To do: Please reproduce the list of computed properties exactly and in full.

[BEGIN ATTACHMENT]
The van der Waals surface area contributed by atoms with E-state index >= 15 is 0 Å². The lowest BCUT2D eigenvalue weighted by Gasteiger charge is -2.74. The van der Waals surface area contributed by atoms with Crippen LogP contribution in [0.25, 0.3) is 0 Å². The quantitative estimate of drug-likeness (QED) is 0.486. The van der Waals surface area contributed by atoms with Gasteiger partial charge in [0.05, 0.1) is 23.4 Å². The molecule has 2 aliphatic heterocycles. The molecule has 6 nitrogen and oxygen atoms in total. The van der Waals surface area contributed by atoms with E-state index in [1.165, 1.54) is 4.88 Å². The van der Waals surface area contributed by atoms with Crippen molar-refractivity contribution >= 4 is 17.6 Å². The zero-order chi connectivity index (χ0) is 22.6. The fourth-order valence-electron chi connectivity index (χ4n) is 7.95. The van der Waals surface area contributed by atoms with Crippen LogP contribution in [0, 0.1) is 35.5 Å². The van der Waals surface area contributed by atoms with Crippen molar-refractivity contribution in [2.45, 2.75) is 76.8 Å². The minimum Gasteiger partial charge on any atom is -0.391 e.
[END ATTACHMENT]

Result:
The van der Waals surface area contributed by atoms with E-state index >= 15 is 0 Å². The lowest BCUT2D eigenvalue weighted by Gasteiger charge is -2.74. The van der Waals surface area contributed by atoms with Crippen LogP contribution in [0.25, 0.3) is 0 Å². The quantitative estimate of drug-likeness (QED) is 0.486. The van der Waals surface area contributed by atoms with Gasteiger partial charge in [0.05, 0.1) is 23.4 Å². The molecule has 2 aliphatic heterocycles. The molecule has 6 nitrogen and oxygen atoms in total. The van der Waals surface area contributed by atoms with E-state index in [1.165, 1.54) is 4.88 Å². The van der Waals surface area contributed by atoms with Crippen molar-refractivity contribution >= 4 is 17.6 Å². The zero-order chi connectivity index (χ0) is 22.6. The fourth-order valence-electron chi connectivity index (χ4n) is 7.95. The van der Waals surface area contributed by atoms with Crippen LogP contribution in [0, 0.1) is 35.5 Å². The van der Waals surface area contributed by atoms with Crippen molar-refractivity contribution in [2.45, 2.75) is 76.8 Å². The minimum Gasteiger partial charge on any atom is -0.391 e.